Brimming with a proclivity for the utmost tenderness despite its inherent, bone-deep silliness, Our Flag Means Death Season 2 returns, stronger than before. Season 1 had its definite charm but this tale of piracy and foundational queer spaces hits its peak in the second season of the HBO series. Created by David Jenkins, this historical, farcical, rom-com continues to flourish in its ability to play beyond the confines of genre, resulting in a series unyieldingly heartfelt and hilarious.
Our Flag Means Death Season 2 picks up where Season 1 left off, our two would-be romantic partners, Stede Bonnet (Rhys Darby) and Blackbeard (Taika Waititi) on something of a break. While Stede is actively yearning for Blackbeard’s return with the remaining members of his crew not taken in by Blackbeard, Blackbeard is mourning the supposed breakup after being abandoned by Stede. There’s palpable despair in the early episodes as Blackbeard takes his turmoil out on his crew, including Jim (Vico Ortiz), Frenchie (Joel Fry), Izzy (Con O’Neill), Fang (David Fane), and more.
The series hasn’t forgotten that it is, first and foremost, a comedy, but these moments on the ship as Ed/Blackbeard wreaks havoc on other ships — namely, ones celebrating the nuptials of happy couples — linger with searing desperation. The crew is haunted by their actions, as Izzy tries and fails to speak to any lingering humanity Blackbeard possesses, with the latter succumbing to near-suicidal pursuits. The culmination of the first few episodes comes to a head in the excellent Episode 3, as it’s able to find the comedy in the emotional moments and vice versa as Blackbeard contents with a scene of deep introspection, anchored by a superb Kate Bush needle drop, and contrasted with one of the funniest images you’ll see on TV this year.
The series continues to prove that this is Waititi at his very best, imbuing his character with the expected, off-the-cuff delivery and vocal inflections while also doubling down on the pain Blackbeard has endured. While Waititi has been hilarious in other ventures, such as the films What We Do in the Shadows and little-seen Boy, Our Flag Means Death is the actor at his best, as he engages with a character who is emotionally volatile, petty, and in a self-imposed version of purgatory that is demonstrative of shocking pathos.
But the entire cast is amazing, with a deep felt camaraderie that makes group scenes and the standout episode “Calypso’s Birthday” (one of the best episodes of TV this year period) sing. Darby continues to play Stede with the right amount of sincerity that allows his less self-aware moments to work, while he also is given moments in Season 2 that recall the character origins of which he’s still trying to escape the lingering remnants of, seeking poised strength despite his lack of skill in actual piracy. Ortiz is allowed a greater level of playfulness as Jim, demonstrating a commanding screen presence, while O’Neill might be the series’ greatest secret weapon as Izzy, with some of the most poignant moments of the series.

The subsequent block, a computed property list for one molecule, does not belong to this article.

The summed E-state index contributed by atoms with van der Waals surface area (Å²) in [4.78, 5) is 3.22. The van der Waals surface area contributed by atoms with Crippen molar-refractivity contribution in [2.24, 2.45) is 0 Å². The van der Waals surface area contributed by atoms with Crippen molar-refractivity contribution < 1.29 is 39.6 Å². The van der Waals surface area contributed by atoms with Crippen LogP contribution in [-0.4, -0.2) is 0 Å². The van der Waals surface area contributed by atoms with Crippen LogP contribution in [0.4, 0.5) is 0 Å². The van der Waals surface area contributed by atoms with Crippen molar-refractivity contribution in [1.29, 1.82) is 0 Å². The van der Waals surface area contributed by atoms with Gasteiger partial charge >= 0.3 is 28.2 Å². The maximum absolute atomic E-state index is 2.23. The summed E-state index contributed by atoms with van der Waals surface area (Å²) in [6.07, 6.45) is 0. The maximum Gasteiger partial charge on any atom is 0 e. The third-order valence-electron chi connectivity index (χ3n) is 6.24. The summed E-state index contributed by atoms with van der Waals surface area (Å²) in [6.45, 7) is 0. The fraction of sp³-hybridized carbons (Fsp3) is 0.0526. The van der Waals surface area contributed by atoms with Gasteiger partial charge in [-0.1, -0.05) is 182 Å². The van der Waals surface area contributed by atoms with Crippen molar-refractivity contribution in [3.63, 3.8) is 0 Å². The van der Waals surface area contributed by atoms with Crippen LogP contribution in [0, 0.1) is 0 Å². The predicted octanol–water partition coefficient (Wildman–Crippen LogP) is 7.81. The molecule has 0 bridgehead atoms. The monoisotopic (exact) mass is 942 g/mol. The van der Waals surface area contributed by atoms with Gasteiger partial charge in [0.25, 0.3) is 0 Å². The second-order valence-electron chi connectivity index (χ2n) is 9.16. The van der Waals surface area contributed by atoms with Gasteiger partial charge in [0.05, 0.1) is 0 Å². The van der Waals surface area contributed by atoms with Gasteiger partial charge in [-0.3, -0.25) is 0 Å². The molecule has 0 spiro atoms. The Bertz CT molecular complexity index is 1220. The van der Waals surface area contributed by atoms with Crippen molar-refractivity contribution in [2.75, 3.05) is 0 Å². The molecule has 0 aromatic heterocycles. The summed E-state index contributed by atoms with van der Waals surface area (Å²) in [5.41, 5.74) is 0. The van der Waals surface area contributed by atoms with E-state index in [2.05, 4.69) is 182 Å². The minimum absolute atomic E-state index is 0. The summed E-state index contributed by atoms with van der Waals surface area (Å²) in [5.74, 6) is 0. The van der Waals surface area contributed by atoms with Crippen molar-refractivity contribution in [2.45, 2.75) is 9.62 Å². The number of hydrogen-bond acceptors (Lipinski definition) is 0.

As for newcomers, Our Flag Means Death Season 2 works to further expand the world with the addition of notable female pirates. Minnie Driver appears as the real-life Irish pirate Anne Bonny, but it’s Rubio Qian who makes the greatest impression as Queen of the Pirates. With an off-kilter charisma reminiscent of Emma Stone, she’s a bright addition to the cast, commanding any scene she’s in and always leaving us wanting more as she interacts with more of the larger cast.
While the season lacks a real, narrative push for a straightforward storyline, more involved with their emotional journeys and clearly using the structure to spend more time with them, it works for the series as a whole and its tone. It’s not a lack of narrative structure but more a reconfiguring of it — Stede and his crew don’t have an ultimate goal, beyond Stede’s want to reunite with Blackbeard and a loose concern with notoriety. Instead, and here’s the real profound beauty of the series, it’s concerned mainly with the necessity of safe spaces found in all corners of the world, time and expectations be damned.
Season 2, beyond its greater production value seen both on scenes on the ship along with ones on land, especially those awash with vibrant, green landscapes, solidifies itself as something special. It takes the idea of found family and runs with it, the idea of seeking out and finding ground, no matter how rudderless and adrift at sea, that celebrates and nurtures queer spaces. The LGBTQ+ representation in the series is notable — it’s made more noteworthy by how it reaches beyond the main couple to depict as much of the queer experience as possible, through the visage of piracy which lends itself to that found family element. There’s a clear celebration in the tone of the series, again, most notable in “Calypso’s Birthday,” and it doesn’t so much define Our Flag Means Death as it elevates all of which already made it special.
Our Flag Means Death Season 2 is as hilarious as it is emotionally honest, with only a few stumbles as it eases into the final passage of the season’s story. Dripping with romance, and joyfully written to allow each character’s moments to shine, the series continues to improve by allowing the natural charisma and magnetism of certain characters to play out naturally, while expanding the world and viewpoints of the characters living in it. Our Flag Means Death Season 2 goes beyond simply being better than its predecessor and makes the case for it being one of the best comedies on TV in years.
Our Flag Means Death Season 2 premieres October 5 on HBO Max
Our Flag Means Death Season 2
Our Flag Means Death Season 2 goes beyond simply being better than its predecessor and makes the case for it being one of the best comedies on TV in years.